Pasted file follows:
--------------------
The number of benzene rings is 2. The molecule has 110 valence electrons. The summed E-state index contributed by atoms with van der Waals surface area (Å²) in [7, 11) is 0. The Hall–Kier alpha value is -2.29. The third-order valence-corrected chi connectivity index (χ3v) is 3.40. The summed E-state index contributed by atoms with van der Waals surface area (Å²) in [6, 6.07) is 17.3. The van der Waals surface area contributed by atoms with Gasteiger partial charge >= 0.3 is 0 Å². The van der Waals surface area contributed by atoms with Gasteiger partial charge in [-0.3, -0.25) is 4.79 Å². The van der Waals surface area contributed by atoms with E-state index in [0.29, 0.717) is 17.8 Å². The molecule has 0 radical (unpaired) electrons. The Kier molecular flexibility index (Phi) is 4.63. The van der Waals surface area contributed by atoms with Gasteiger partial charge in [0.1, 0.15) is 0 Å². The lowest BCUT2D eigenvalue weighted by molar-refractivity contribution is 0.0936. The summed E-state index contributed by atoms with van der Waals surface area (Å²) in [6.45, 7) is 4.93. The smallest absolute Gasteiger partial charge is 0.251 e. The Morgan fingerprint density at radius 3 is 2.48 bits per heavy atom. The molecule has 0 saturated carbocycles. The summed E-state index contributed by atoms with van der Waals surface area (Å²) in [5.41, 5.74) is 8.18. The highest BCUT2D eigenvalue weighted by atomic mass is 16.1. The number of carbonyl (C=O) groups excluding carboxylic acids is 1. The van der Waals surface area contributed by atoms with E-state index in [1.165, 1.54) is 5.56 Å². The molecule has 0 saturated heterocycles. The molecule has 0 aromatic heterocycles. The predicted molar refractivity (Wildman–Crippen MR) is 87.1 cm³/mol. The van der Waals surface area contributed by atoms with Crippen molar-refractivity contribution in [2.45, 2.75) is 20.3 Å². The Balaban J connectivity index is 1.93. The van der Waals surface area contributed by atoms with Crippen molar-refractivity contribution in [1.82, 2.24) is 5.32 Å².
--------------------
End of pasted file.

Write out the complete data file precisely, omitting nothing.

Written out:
The number of benzene rings is 2. The molecule has 110 valence electrons. The summed E-state index contributed by atoms with van der Waals surface area (Å²) in [7, 11) is 0. The Hall–Kier alpha value is -2.29. The third-order valence-corrected chi connectivity index (χ3v) is 3.40. The summed E-state index contributed by atoms with van der Waals surface area (Å²) in [6, 6.07) is 17.3. The van der Waals surface area contributed by atoms with Gasteiger partial charge >= 0.3 is 0 Å². The van der Waals surface area contributed by atoms with Gasteiger partial charge in [-0.3, -0.25) is 4.79 Å². The van der Waals surface area contributed by atoms with E-state index in [0.29, 0.717) is 17.8 Å². The molecule has 0 radical (unpaired) electrons. The Kier molecular flexibility index (Phi) is 4.63. The van der Waals surface area contributed by atoms with Gasteiger partial charge in [0.1, 0.15) is 0 Å². The lowest BCUT2D eigenvalue weighted by molar-refractivity contribution is 0.0936. The summed E-state index contributed by atoms with van der Waals surface area (Å²) in [6.45, 7) is 4.93. The smallest absolute Gasteiger partial charge is 0.251 e. The Morgan fingerprint density at radius 3 is 2.48 bits per heavy atom. The molecule has 0 saturated carbocycles. The summed E-state index contributed by atoms with van der Waals surface area (Å²) in [5.41, 5.74) is 8.18. The highest BCUT2D eigenvalue weighted by atomic mass is 16.1. The number of carbonyl (C=O) groups excluding carboxylic acids is 1. The van der Waals surface area contributed by atoms with E-state index in [1.165, 1.54) is 5.56 Å². The molecule has 0 saturated heterocycles. The molecule has 0 aromatic heterocycles. The predicted molar refractivity (Wildman–Crippen MR) is 87.1 cm³/mol. The van der Waals surface area contributed by atoms with Crippen molar-refractivity contribution in [2.45, 2.75) is 20.3 Å². The Balaban J connectivity index is 1.93. The van der Waals surface area contributed by atoms with Crippen molar-refractivity contribution in [1.82, 2.24) is 5.32 Å².